Where does life take us when we follow the prepositions?
I learned to call crossing words and confusing phrases, grammatically correct but semantically twisted, “word salad” from David Kelley. I love the toss-up, but I’ll note for the record that Word Salad is real, a serious condition that can accompany mental illness. In Boston Legal, Mr. Kelley gave his main character, sassy and otherwise healthy Alan Shore, a bad case of randomly confusing words. When a crackerjack trial lawyer stands up in court and says things that are utterly nonsensical, it makes for a compelling character change, good drama. When a yoga teacher suggests her students put their hips right under their knees or align wrists over elbows, she confuses her students and undermines the flow of the class. Still I do it, generally when I’m tired, sometimes when the yoga takes my brain over. Usually it’s as simple as confusing right and left; but I’ve been known to ask students to assume table pose, as if crawling on hands and knees, and then tell them to be sure their hips are right under their shoulders, their hands right under their knees. Yoga can be a lot like Twister, but best when it’s intentionally so. When I hear myself in these moments, I blame “word salad,” and move on.
One evening, a class of fifteen students spread out in the back of the church sanctuary where we practice together for an hour on Wednesdays. On this occasion I slipped and suggested their shoulders should be “overneath” their wrists. I paused and repeated, “overneath. What do you suppose that means? It sounds like a yoga term.” I let it go and moved on, but I was captivated with my stumble and kept thinking about it.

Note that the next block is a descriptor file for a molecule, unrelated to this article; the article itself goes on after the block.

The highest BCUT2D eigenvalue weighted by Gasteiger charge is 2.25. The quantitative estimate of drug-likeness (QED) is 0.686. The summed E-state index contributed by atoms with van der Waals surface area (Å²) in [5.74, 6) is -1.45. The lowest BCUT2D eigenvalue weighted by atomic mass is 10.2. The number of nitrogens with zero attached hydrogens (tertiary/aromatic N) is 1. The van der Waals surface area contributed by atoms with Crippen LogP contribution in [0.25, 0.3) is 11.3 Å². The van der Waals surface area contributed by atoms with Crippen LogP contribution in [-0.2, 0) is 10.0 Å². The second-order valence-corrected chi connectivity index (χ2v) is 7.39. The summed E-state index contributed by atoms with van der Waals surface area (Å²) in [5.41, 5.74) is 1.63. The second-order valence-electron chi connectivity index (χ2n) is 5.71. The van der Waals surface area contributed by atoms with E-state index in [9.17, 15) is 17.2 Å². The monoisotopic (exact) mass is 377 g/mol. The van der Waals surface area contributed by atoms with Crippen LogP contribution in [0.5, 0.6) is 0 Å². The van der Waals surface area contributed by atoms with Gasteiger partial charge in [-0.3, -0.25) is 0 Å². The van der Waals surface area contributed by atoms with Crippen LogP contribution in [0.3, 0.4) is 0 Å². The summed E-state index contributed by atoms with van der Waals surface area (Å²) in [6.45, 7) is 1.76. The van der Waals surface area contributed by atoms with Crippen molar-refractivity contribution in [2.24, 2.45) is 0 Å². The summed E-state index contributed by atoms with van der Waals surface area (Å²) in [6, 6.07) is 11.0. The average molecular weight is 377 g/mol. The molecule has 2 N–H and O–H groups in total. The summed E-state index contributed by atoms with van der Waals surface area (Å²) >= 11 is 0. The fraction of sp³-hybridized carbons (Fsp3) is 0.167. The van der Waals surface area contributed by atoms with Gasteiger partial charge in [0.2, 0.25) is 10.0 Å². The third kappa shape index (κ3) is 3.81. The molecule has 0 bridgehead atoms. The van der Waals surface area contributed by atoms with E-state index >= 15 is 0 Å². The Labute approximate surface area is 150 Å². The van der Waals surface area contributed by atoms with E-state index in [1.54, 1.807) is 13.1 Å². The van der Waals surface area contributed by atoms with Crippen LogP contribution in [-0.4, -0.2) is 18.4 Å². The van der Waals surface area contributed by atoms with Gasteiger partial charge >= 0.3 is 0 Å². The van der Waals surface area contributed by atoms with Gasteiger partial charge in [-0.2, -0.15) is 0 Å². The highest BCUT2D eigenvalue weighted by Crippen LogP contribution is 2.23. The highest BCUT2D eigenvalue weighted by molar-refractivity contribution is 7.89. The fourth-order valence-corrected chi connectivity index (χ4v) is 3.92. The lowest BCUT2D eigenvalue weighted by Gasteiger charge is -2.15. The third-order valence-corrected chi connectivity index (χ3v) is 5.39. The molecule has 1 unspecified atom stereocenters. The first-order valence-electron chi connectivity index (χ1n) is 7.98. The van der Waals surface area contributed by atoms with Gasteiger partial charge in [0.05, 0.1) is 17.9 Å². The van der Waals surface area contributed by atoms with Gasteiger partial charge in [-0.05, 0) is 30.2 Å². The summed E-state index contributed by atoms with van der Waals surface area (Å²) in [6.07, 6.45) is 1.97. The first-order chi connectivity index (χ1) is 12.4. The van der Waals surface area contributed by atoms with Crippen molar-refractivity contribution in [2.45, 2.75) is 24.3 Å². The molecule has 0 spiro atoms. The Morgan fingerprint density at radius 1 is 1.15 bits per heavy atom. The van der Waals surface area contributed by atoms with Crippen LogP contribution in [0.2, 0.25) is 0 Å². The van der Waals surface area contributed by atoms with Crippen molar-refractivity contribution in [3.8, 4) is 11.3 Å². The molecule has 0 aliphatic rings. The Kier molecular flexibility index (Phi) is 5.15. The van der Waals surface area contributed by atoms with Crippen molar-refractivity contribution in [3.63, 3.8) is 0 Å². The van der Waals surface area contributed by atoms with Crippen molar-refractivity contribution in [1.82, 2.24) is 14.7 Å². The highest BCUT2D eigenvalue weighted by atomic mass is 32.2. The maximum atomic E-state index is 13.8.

Sometimes a new word feels like a gift. It turns out I was not the only one captivated. One of my dear regulars, Kate, the next week suggested an apt usage: the clouds are overneath the sky. It’s the perfect image for the word. Look into the sky, the clouds are overhead. And they are underneath the sun, the moon, the planets, the stars, the atmosphere. The clouds are overneath the sky.
Ever more intrigued, I went to the web. Overneath doesn’t merit any standard dictionary definitions, but there are about 47,800 hits for the word, the top few mostly pointing to a band in Michigan. Both the Online Slang Dictionary and the Urban Dictionary define it as opposite underneath. But that doesn’t seem right to me. Here’s my submission in case anyone at Webster’s is interested:
overneath \óvərníθ\ prep (2011) : used as a function word to indicate motion or situation in a position both higher than (above) and beneath (below) another <the clouds are ~ the sky> <the stunt woman is ~ it all>.
Yoga is all about prepositions. On the mat. Reach to the right. Kneel up. Drop down into the earth. The practice takes the body, mind and spirit on a journey into over up down next to beside through and out. Babies are like that too—all about up, over, into and away. For me, that’s one of the appeals of yoga—that elementary feeling of movement and discovery.
All of these relationships are expressed through prepositions. It’s worth noting that prepositions are difficult to learn in a new language, because they are idiomatic. Native speakers of English mostly don’t stumble, except when language changes. I remember the very first time I ran smack into a preposition I didn’t understand. On my very first car date no less, the young man who drove his father’s ancient Volvo to our farm to pick me up asked me over dinner, “So, what are you into?”
Into I wondered? It was 1981 and in another year surfer dude Jeff Spicoli would make being into something a household phrase. But that summer I was at a loss as to what my handsome date was talking about.
“You know,” he clarified, “what do you like, like to do?”
“Oh!” I was sixteen—school and music and friends and boys. What else could I be into?
Today I would tell him I’m into yoga and parenting and writing and teaching and deeply, deeply into prepositions. I love them and how they move us in all of our practices from one place to the next. It seems only logical that I’d make one up, tossing it into my word salad and finding that Overneath It All is how I feel most of the time, neither on top nor fully flattened, but somewhere that’s not precisely between, coping as best as I can.